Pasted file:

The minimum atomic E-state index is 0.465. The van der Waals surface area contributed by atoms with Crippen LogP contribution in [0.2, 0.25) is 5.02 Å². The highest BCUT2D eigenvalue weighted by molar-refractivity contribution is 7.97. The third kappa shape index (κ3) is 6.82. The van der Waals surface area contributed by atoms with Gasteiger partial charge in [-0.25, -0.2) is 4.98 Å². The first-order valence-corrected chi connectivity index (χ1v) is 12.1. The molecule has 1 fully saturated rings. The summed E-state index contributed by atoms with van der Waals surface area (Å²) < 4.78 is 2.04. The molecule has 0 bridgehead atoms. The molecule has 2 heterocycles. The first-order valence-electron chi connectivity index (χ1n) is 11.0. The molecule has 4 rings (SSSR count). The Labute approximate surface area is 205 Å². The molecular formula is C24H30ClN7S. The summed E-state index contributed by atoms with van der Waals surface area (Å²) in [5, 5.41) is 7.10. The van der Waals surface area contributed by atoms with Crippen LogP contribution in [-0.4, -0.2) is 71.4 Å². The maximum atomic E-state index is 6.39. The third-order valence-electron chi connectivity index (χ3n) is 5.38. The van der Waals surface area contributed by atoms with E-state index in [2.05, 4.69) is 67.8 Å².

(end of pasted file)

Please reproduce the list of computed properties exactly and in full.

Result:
The minimum atomic E-state index is 0.465. The van der Waals surface area contributed by atoms with Crippen LogP contribution in [0.2, 0.25) is 5.02 Å². The highest BCUT2D eigenvalue weighted by molar-refractivity contribution is 7.97. The third kappa shape index (κ3) is 6.82. The van der Waals surface area contributed by atoms with Gasteiger partial charge in [-0.25, -0.2) is 4.98 Å². The first-order valence-corrected chi connectivity index (χ1v) is 12.1. The molecule has 1 fully saturated rings. The summed E-state index contributed by atoms with van der Waals surface area (Å²) < 4.78 is 2.04. The molecule has 0 bridgehead atoms. The molecule has 2 heterocycles. The first-order valence-electron chi connectivity index (χ1n) is 11.0. The molecule has 4 rings (SSSR count). The Labute approximate surface area is 205 Å². The molecular formula is C24H30ClN7S. The summed E-state index contributed by atoms with van der Waals surface area (Å²) in [5, 5.41) is 7.10. The van der Waals surface area contributed by atoms with Crippen LogP contribution in [-0.4, -0.2) is 71.4 Å². The maximum atomic E-state index is 6.39. The third-order valence-electron chi connectivity index (χ3n) is 5.38. The van der Waals surface area contributed by atoms with E-state index in [2.05, 4.69) is 67.8 Å².